Renewable energy generation has notched up another record month on Australia’s National Electricity Market, with October marking the fifth consecutive monthly record on both total generation and share of NEM generation.
In its latest National Energy Emissions Audit, The Australia Institute said grid connected renewables had supplied 16.5 per cent of total NEM electricity in the year to October, with wind and solar at 8.2 per cent and hydro 8.3 per cent – a 20 per cent increase on penetration since the start of the year.
Factor in the huge capacity of installed rooftop solar on the NEM, and the share grows to 19.9 per cent. But while that’s helped keep the electricity sector down on emissions, they are rising elsewhere, as new government data shows (see below).
The latest records have been driven exclusively by big solar, the report notes, with the addition of eight large-scale PV farms coming online in the last two months, four of them in October.
The October projects included the 20MW White Rock solar farm in New South Wales; Daydream in Queensland (180MW), Bungala Two in South Australia (140MW) and Karadoc South in Victoria (112 MW).
The new solar additions have taken total installed capacity of solar farms supplying the NEM to nearly 2.3GW at the end of October, up from 270MW just a year ago, the report says.
On a state by state basis, Tasmania’s renewable share of generation was 93.4 per cent for the month; in South Australia, 50.2 per cent; in Victoria 19.5 per cent; in New South Wales 12.5 per cent; and in Queensland 7 per cent.
“Renewable energy generation records continue to be broken and the level of renewables on the grid continues to rise. It is clear we can only expect more to come,” said Dr Hugh Saddler, energy expert and author of the report.
“If the government truly wants more reliable energy and lower power prices, they should look up not down.
“The future is in renewables. Australia just witnessed eight large scale solar plants coming online in the last two months, increasing solar capacity connected to the NEM grid by over 50%. Unless taxpayers foot the hefty bill, it is unlikely we will see any new coal power plants being built again,” Saddler said.
But coal generation has not been the only casualty of cheap and abundant renewables. Gas generation has been hit too, experiencing a uniform decline across the whole NEM that Saddler describes as “quite striking.”
This decline across all five NEM states is illustrated in the below chart, and according to Saddler has been driven mainly by the high cost of gas, and competition from rapidly growing wind and solar generation.
Figure 4 shows that the lack of progress in reducing emissions was caused by a continuing fall in gas generation, which was made up by increased black coal generation, the report says.
But that is what happens when you have no price on carbon, nor any other policy disincentives to burn coal, Saddler notes.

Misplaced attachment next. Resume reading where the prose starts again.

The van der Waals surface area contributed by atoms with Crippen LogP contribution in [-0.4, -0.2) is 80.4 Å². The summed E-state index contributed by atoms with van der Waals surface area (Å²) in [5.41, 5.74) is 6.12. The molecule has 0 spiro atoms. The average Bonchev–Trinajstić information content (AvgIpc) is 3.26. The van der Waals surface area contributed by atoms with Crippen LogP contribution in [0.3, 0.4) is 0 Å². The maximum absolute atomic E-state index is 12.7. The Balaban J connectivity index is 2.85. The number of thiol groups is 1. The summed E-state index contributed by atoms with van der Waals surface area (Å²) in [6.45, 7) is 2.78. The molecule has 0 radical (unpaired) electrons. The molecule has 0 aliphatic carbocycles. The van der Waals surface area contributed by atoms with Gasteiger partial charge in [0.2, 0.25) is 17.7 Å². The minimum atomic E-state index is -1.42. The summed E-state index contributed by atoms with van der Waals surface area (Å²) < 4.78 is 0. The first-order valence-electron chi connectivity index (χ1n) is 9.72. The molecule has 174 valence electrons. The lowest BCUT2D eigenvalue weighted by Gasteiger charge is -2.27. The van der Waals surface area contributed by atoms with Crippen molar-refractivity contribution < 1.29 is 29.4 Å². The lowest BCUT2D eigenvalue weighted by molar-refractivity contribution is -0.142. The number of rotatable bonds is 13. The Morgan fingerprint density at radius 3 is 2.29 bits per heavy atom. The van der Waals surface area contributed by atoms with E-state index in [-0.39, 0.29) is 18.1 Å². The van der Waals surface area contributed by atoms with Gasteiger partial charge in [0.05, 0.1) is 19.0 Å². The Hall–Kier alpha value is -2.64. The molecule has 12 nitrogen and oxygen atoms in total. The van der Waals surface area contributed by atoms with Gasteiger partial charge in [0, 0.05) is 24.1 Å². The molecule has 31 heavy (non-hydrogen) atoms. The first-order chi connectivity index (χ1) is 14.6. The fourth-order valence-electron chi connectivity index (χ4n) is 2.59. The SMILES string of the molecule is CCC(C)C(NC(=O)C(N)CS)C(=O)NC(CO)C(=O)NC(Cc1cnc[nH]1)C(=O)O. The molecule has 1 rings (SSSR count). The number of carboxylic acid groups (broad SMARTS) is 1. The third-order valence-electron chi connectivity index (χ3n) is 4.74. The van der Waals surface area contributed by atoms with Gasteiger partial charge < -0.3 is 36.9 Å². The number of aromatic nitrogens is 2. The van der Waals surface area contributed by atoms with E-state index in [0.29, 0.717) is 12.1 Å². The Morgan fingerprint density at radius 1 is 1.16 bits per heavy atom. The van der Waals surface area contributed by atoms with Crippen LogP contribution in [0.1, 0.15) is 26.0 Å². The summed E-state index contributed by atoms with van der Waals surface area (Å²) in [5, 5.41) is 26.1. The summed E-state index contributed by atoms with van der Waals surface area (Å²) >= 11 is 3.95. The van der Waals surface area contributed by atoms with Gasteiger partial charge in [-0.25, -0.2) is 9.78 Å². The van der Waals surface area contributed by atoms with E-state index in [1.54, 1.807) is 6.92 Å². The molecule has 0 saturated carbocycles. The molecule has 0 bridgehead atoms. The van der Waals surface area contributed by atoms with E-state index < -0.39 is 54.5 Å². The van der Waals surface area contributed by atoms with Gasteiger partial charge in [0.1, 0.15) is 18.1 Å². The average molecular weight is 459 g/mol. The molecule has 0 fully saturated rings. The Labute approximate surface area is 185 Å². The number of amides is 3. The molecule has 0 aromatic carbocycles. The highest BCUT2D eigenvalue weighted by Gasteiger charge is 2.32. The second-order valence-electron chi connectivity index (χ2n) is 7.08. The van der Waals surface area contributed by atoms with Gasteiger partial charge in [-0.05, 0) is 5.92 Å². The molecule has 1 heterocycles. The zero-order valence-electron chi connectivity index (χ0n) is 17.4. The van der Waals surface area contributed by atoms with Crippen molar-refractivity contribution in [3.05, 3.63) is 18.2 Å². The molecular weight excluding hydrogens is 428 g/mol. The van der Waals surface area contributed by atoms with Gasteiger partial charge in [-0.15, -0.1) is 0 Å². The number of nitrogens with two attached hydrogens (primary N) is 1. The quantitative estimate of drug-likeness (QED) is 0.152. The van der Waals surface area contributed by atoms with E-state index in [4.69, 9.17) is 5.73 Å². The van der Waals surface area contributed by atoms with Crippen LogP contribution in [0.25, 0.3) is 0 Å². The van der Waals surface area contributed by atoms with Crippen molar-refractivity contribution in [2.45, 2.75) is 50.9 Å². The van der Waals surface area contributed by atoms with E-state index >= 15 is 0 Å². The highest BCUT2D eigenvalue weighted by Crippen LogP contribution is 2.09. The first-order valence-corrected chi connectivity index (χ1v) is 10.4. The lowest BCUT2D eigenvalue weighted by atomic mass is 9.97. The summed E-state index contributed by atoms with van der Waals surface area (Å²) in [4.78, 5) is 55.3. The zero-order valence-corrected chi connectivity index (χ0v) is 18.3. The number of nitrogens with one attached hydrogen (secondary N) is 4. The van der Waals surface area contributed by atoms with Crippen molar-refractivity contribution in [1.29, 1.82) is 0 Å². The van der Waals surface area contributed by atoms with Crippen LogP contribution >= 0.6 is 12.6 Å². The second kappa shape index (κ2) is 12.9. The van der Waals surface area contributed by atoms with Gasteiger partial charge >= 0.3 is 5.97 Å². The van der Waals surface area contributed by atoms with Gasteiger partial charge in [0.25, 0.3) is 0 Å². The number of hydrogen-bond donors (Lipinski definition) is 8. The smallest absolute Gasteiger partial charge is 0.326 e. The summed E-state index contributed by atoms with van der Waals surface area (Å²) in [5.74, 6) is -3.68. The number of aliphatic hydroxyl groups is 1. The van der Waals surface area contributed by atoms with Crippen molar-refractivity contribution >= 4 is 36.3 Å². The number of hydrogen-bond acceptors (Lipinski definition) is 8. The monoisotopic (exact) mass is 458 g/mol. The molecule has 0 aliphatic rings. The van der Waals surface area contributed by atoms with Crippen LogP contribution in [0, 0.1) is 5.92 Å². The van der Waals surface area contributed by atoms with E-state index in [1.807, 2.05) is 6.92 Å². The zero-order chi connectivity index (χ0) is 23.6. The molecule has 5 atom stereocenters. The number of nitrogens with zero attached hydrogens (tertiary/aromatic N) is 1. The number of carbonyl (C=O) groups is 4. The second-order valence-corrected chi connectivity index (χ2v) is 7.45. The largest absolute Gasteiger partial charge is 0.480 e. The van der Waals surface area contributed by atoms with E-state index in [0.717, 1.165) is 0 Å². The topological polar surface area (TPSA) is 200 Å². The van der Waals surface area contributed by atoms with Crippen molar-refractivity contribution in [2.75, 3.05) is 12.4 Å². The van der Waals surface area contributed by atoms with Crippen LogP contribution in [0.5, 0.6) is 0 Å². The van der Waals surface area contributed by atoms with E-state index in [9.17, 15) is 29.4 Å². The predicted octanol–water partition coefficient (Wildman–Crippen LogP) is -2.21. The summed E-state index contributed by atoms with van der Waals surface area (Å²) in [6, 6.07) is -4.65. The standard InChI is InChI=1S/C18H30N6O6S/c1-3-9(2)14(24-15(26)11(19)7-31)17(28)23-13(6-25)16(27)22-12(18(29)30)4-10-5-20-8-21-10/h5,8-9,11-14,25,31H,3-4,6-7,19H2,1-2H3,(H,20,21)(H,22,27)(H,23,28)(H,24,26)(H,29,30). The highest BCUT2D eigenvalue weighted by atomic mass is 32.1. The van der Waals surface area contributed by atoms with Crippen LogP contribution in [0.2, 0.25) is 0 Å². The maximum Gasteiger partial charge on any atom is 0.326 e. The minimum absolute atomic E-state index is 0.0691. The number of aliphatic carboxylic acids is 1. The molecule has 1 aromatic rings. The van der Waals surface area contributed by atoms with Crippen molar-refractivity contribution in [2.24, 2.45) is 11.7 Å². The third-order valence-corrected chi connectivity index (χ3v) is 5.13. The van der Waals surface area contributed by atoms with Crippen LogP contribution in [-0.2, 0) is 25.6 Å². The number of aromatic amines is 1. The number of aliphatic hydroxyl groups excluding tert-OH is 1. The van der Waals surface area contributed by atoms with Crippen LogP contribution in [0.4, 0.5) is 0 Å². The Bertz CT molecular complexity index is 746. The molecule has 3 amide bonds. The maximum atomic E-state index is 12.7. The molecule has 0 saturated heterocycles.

“As a final observation it is worth noting that, while wholesale gas prices remain high, combined cycle gas generation is uncompetitive relative to most coal generators.
“A financial constraint on emissions from electricity generation would level the competition between gas and the much more emissions intensive coal.
“In the absence of any financial penalty for greenhouse gas emissions, renewable generation will probably to continue displace gas generation, rather than coal, particularly in Queensland.
“It follows that emissions reductions will be less than they would be if renewables displaced coal generation.”
This much is true, and it is an important message to the federal government, on the same day that it released its own National Greenhouse Gas Inventory for the June 2018 quarter.
The findings of that report show that in the year to June 2018, Australia’s overall emissions have increased by 0.6 per cent (including land use, land use change and forestry).
Fugitive emissions from the production, processing, transport, storage, transmission and distribution of fossil fuels such as coal, crude oil and natural gas increased by 5.2 per cent over the year to June 2018, driven by a 14.2 per cent increase in natural gas production and 0.2 per cent increase in coal production.
And in the transport sector, emissions increased 2.6 per cent over the year to June 2018 – growth that was reflected in a 7.6 per cent annual growth in diesel consumption for the year to June 2018.
This data, plus the current plateau in electricity emissions reductions – they fell by 2.6 per cent in the first half of the year – sets a worrying trend for Australia’s climate contribution.
“As our Environment Minister heads to the UN climate negotiations in Poland, there’s no sign Australia will be able to meet our international commitments under the Paris Agreement, including the inadequate 2030 target for a 26-28 per cent cut in climate pollution against 2005 levels,” said Australian Conservation Foundation economist Matt Rose in comments on Friday.
“Unfortunately, the Morrison Government has no policies to address this pollution blowout,” Rose added.
“Meanwhile, (it) supports Adani’s proposed coal mine, which will further add to the world’s warming problem and bring on more heatwaves, more bleaching of the Great Barrier Reef and will contribute to more bushfires like those in Queensland.”